As long as I cop with the Man (the pusher) I’m okay. I sell my second suit for twenty-five bucks. Those shylocks are charging me fifteen percent a month. I bleed money like a nosebleed. It’s like tearing up sidewalks with your bare hands.

I’m left with one rule. I’m hired to play, because if I don’t play, I don’t live. I don’t see anything when I play, except those keys. Like Steep, I got a habit. You eat, sleep jazz, your entire life consumed by jazz, and the Heavy. Maybe I’m like a hamster on a treadmill in a cage all day, no escape, but you know what? We’re ecstatic when we get an ovation, which is often. Bliss is on people’s faces when we play.

We go to Toronto. The local union calls us and they say, what’s this crap? You don’t arrange your Toronto gig through us. Why? So we talk. No, the union guys talk to us. They allow us to play out our two-week contract but after that we’re shut out of Toronto forever.

We get a gig at the Silver Slipper in Detroit. We cop there okay. We do another two weeks. We manage to cop. Then the supply stops. The Man disappears. Maybe the FBI get him, we don’t know.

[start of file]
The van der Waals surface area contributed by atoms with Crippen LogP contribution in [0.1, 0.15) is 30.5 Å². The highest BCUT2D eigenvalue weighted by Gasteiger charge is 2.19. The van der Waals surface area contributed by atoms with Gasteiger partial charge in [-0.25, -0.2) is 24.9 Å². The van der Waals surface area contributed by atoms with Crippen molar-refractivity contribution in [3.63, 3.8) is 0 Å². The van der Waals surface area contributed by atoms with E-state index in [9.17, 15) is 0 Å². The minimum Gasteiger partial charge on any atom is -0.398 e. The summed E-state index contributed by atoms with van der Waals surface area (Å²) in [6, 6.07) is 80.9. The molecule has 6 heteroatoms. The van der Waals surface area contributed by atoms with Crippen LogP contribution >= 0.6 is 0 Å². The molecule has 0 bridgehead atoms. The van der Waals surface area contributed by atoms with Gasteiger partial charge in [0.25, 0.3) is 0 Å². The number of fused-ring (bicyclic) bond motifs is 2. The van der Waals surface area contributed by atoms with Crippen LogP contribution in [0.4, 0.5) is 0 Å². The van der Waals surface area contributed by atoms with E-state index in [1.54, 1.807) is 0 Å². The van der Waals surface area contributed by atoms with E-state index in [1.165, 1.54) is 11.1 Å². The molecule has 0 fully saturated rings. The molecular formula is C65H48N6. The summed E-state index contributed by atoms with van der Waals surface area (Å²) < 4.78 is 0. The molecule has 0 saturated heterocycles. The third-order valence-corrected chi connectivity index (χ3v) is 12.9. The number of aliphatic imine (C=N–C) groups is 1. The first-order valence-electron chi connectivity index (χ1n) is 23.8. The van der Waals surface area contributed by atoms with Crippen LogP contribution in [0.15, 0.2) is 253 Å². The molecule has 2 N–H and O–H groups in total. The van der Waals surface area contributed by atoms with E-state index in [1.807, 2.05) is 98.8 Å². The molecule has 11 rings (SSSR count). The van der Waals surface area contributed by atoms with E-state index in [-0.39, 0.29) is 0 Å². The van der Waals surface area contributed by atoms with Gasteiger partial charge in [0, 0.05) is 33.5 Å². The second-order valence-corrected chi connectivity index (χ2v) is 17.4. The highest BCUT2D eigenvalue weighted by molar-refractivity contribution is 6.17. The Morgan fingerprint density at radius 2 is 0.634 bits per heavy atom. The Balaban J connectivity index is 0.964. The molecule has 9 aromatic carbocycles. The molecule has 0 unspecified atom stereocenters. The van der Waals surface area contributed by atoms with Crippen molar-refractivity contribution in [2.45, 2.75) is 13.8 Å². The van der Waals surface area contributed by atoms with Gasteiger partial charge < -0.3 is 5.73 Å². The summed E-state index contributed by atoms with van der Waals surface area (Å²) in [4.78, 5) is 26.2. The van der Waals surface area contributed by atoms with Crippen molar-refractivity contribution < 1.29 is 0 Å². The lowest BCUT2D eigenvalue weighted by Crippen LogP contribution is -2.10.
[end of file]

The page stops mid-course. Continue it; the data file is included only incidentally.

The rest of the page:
No heroin means no euphoria, and no pleasant drowsiness. They’re gone. One night I’m shaving and I nick my finger, unspooling a ribbon of blood in the water, which distracts me from the fact I live in a pool of pain. The pain unzippers my body, peels me. Can’t sleep, not hungry. Runny nose, cramps, chills and sweats reduce me to a writhing bag of jelly. I force my body to crawl onto the bandstand and finish the gig because we need the money. Crawl back to Montreal, back to the routine, and the Man.

One morning I wake up trying hard to take in huge breaths but nothing’s happening. My brain tells me I’m choking, my air passage is blocked. The heart’s blood won’t supply oxygen to my brain. I heard that’s what causes a stroke. My God, a stroke!! Panic escalates to terror. A tail of terror brushes the inside of my skull.